22. Xiaming Liu, Pamela Siler, Chengqi Wang and Yingqi Wei (2000), ‘Productivity Spillovers From Foreign Direct Investment: Evidence From UK Industry Level Panel Data’
23. Holger Görg and Eric Strobl (2001), ‘Multinational Companies and Productivity Spillovers: A Meta-Analysis’
24. Evis Sinani and Klaus E. Meyer (2004), ‘Spillovers of Technology Transfer from FDI: The Case of Estonia’
25. Chengqi Wang and Li Yu (2007), ‘Do Spillover Benefits Grow with Rising Foreign Direct Investment? An Empirical Examination of the Case of China’
26. Nigel Driffield and James H. Love (2007), ‘Linking FDI Motivation and Host Economy Productivity Effects: Conceptual and Empirical Analysis’

27. Sanjaya Lall (1980), ‘Vertical Inter-Firm Linkages in LDCs: An Empirical Study’
28. René Belderbos, Giovanni Capannelli and Kyoji Fukao (2001), ‘Backward Vertical Linkages of Foreign Manufacturing Affiliates: Evidence from Japanese Multinationals’
29. Edmund R. Thompson (2002), ‘Clustering of Foreign Direct Investment and Enhanced Technology Transfer: Evidence from Hong Kong Garment Firms in China’
30. Nigel Driffield, Max Munday and Annette Roberts (2002), ‘Foreign Direct Investment, Transactions Linkages, and the Performance of the Domestic Sector’
31. Beata Smarzynska Javorcik (2004), ‘Does Foreign Direct Investment Increase the Productivity of Domestic Firms? In Search of Spillovers Through Backward Linkages’

Name Index

Volume II


An introduction by the editor to both volumes appears in Volume I

1. Irving Gershenberg (1987), ‘The Training and Spread of Managerial Know-How, a Comparative Analysis of Multinational and Other Firms in Kenya’
2. Brian Aitken, Gordon H. Hanson and Ann E. Harrison (1997), ‘Spillovers, Foreign Investment, and Export Behavior’
3. Murali Patibandla and Bent Petersen (2002), ‘Role of Transnational Corporations in the Evolution of a High-Tech Industry: The Case of India’s Software Industry’
4. Holger Görg and Eric Strobl (2002), ‘Multinational Companies and Indigenous Development: An Empirical Analysis’
5. David Greenaway, Nuno Sousa and Katharine Wakelin (2004), ‘Do Domestic Firms Learn to Export from Multinationals?’

6. Brian Aitken, Ann Harrison and Robert E. Lipsey (1996), ‘Wages and Foreign Ownership: A Comparative Study of Mexico, Venezuela, and the United States’
7. Eddy Lee (1997), ‘Globalization and Labour Standards: A Review of Issues’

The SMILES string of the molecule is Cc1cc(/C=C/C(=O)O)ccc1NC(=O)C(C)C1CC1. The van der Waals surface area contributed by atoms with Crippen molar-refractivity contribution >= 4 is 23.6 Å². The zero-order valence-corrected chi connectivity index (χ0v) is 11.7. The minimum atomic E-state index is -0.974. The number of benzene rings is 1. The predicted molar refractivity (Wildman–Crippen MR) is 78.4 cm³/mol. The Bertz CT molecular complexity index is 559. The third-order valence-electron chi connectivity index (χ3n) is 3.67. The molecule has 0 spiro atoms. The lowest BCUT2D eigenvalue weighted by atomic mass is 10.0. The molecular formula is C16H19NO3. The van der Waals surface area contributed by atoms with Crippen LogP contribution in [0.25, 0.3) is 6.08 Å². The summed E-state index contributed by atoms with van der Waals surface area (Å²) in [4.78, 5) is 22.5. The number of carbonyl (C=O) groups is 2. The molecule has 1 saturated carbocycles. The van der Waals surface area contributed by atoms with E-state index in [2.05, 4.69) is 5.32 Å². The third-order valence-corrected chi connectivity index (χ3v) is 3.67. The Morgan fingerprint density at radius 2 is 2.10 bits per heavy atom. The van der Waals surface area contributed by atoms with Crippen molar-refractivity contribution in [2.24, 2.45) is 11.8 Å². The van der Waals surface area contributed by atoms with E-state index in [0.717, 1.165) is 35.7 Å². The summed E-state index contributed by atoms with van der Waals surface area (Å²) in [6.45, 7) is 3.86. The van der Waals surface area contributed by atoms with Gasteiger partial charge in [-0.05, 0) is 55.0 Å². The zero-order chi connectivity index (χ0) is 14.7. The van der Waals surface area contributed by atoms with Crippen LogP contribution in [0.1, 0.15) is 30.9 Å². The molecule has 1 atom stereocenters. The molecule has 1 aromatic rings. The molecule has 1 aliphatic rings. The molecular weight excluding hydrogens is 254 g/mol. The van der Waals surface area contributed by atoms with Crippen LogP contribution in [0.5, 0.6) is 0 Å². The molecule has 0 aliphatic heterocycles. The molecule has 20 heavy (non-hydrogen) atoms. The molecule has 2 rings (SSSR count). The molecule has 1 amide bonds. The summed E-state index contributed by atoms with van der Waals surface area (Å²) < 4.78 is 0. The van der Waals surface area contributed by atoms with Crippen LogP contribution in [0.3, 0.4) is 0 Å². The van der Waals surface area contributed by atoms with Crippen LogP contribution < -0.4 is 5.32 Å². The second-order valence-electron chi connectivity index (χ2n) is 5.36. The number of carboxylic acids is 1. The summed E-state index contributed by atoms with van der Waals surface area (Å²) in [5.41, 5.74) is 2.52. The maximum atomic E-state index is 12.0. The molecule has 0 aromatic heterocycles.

8. Debora Spar and David Yoffie (1999), ‘Multinational Enterprises and the Prospects for Justice’
9. Stephen J. Frenkel and Duncan Scott (2002), ‘Compliance, Collaboration, and Codes of Labor Practice: The Adidas Connection’
10. Nigel Driffield and Sourafel Girma (2003), ‘Regional Foreign Direct Investment and Wage Spillovers: Plant Level Evidence from the UK Electronics Industry’

11. Thomas N. Gladwin and Ingo Walter (1976), ‘Multinational Enterprise, Social Responsiveness, and Pollution Control’
12. Nick Mabey and Richard McNally (1998), ‘Foreign Direct Investment and the Environment: From Pollution Havens to Sustainable Development’
13. Alan M. Rugman and Alain Verbeke (1998), ‘Corporate Strategy and International Environmental Policy’
14. Lyuba Zarsky (1999), ‘Havens, Halos and Spaghetti: Untangling the Evidence about Foreign Direct Investment and the Environment’
15. Petra Christman (2004), ‘Multinational Companies and the Natural Environment: Determinants of Global Environmental Policy Standardization’
16. Beata Smarzynska Javorcik and Shang-Jin Wei (2004), ‘Pollution Havens and Foreign Direct Investment: Dirty Secret or Popular Myth?’
17. Jie He (2006), ‘Pollution Haven Hypothesis and Environmental Impacts of Foreign Direct Investment: The Case of Industrial Emission of Sulfur Dioxide (SO2) in Chinese Provinces’

18. Milton Friedman (1970), ‘The Social Responsibility of Business is to Increase its Profits’
19. Andreas Georg Scherer and Marc Smid (2000), ‘The Downward Spiral and the US Model Business Principles – Why MNEs Should Take Responsibility for the Improvement of World-Wide Social and Environmental Conditions’
20. Laura P. Hartman, Bill Shaw and Rodney Stevenson (2003), ‘Exploring the Ethics and Economics of Global Labor Standards: A Challenge to Integrated Social Contract Theory’
21. Marc Orlitzky, Frank L. Schmidt and Sara L. Rynes (2003), ‘Corporate Social and Financial Performance: A Meta-Analysis’
22. Denis G. Arnold (2003), ‘Philosophical Foundations: Moral Reasoning, Human Rights, and Global Labor Practices’
23. Farzad Rafi Khan (2004), ‘Hard Times Recalled: The Child Labour Controversy in Pakistan’s Soccer Ball Industry’
24. Jedrzej George Frynas (2005), ‘The False Developmental Promise of Corporate Social Responsibility: Evidence from Multinational Oil Companies’
25. Chuck C.Y. Kwok and Solomon Tadesse (2006), ‘The MNC as an Agent of Change for Host-Country Institutions: FDI and Corruption’

Name Index